The “financial shortcomings” outlined in the latest Department of Defence (DoD) annual report are repeated in that of its acquisition agency – Armscor.
Armscor board chairman, retired SA Navy chief Johannes Mudimu, makes the point that the report for the 2017/18 financial year is submitted “at a time when government has to reduce spending across the board, increase revenue and build a sluggish economy”. He quotes the Defence and Military Veterans Minister as noting “with some disquiet, the declining budget allocation for the national defence force and, correctly, pointing out the defence force budget allocation must be mandate and not budget driven”.
Mudimu is of the opinion this means the SA National Defence Force (SANDF) must be allocated sufficient funding to meet its mandate and should not have to tailor execution of its mandate to meet its budget allocation.
He goes on to point out Armscor is not immune to the reduced budget allocation and has “for some time faced the risk of a diminishing capacity to fulfil its legislated mandate to the SANDF”.
The former Navy chief is “concerned” about the local defence industry’s ability to meet milestones on capital projects.
“The impact of delays in meeting critical milestones and consequent delay in cash flows for the DoD has been the subject of careful management and measured intervention on Armscor’s part.”
On the credit side, Mudimu notes the “successful migration” of the Defence Transformative Enterprise Development Programme (DEFTED) and the Defence Engineering and Science University Programme (DESUP) to the state-owned defence and security acquisition agency. This, according to him, has seen an increase in the number of small, medium and micro enterprises (SMMEs) supported under the DEFTED, while a review of the reach and coverage of DESUP facilitated a more inclusive roll out of the programme to institutions not previously participating in the defence sector.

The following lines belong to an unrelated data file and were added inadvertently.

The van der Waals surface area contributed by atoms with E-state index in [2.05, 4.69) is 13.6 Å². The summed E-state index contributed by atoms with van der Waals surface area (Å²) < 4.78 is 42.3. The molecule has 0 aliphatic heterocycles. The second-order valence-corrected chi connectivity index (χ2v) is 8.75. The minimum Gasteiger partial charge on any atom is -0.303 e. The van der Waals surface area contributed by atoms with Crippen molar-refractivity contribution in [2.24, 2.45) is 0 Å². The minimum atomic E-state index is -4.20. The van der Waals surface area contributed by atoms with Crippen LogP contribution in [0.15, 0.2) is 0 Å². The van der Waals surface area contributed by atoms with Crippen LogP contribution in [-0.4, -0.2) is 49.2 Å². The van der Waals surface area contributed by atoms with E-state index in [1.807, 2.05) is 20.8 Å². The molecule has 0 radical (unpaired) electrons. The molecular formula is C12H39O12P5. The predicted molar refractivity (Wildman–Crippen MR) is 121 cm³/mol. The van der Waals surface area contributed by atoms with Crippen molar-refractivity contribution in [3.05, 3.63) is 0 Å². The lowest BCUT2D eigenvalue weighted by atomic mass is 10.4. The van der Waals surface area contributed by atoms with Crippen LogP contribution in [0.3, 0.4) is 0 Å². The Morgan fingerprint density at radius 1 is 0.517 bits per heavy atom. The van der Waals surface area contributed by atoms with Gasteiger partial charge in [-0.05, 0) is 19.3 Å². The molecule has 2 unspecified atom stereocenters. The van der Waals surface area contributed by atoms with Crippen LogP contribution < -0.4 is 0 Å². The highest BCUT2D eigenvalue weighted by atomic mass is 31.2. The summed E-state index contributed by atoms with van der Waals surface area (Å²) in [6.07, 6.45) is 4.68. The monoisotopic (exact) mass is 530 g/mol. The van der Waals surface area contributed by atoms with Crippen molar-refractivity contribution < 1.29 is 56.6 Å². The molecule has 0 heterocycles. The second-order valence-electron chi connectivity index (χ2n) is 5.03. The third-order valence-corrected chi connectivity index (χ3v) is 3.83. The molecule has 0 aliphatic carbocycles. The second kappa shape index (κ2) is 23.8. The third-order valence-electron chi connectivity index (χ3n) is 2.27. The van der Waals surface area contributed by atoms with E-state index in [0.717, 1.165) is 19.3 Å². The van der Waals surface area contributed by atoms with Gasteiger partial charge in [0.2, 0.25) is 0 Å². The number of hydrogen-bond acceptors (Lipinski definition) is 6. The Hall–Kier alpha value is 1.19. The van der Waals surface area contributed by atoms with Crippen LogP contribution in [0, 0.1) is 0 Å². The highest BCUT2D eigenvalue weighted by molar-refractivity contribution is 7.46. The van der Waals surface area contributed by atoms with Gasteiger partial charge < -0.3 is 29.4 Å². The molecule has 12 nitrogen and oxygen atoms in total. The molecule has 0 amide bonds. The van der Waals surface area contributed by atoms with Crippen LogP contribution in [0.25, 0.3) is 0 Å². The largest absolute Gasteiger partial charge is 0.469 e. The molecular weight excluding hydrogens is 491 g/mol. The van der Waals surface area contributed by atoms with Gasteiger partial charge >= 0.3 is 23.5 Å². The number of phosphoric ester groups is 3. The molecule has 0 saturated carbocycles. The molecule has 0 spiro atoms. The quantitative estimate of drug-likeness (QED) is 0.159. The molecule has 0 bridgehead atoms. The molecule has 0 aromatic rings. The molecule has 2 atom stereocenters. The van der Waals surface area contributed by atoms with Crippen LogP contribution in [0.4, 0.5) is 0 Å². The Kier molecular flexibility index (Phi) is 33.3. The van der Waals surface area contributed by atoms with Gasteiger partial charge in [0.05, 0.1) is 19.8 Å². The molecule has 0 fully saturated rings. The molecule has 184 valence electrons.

In his introduction to the annual report, chief executive Kevin Wakeford notes Armscor performed well against difficult global and local economic conditions.
He writes: “As a developmental state and from a political perspective, South Africa must balance its investment in defence against many other priorities. The defence sector should be recognised for the substantial peace dividend it unlocks, the value it adds to Gross Domestic Product (GDP) in the form of exports of defence products, the employment it provides and, importantly, the development of young South African engineers to globally competitive standards in the defence industry”.
Armscor researched the value provided to the South African economy by some local defence industry products.
As one example, the local industry’s expertise in the design and manufacture of armoured personnel carriers saw export earnings of R110 billion from an initial defence spending of less R1 billion on acquisition of the Mamba vehicle.
“For each vehicle acquired by the SANDF, 23 vehicles were eventually exported from South Africa,” according to Wakeford.
The South African defence industry has proven cases of excellent returns on investment from the national perspective, but he maintains innovative thinking is required to leverage value in a paradigm of reduced DoD funding.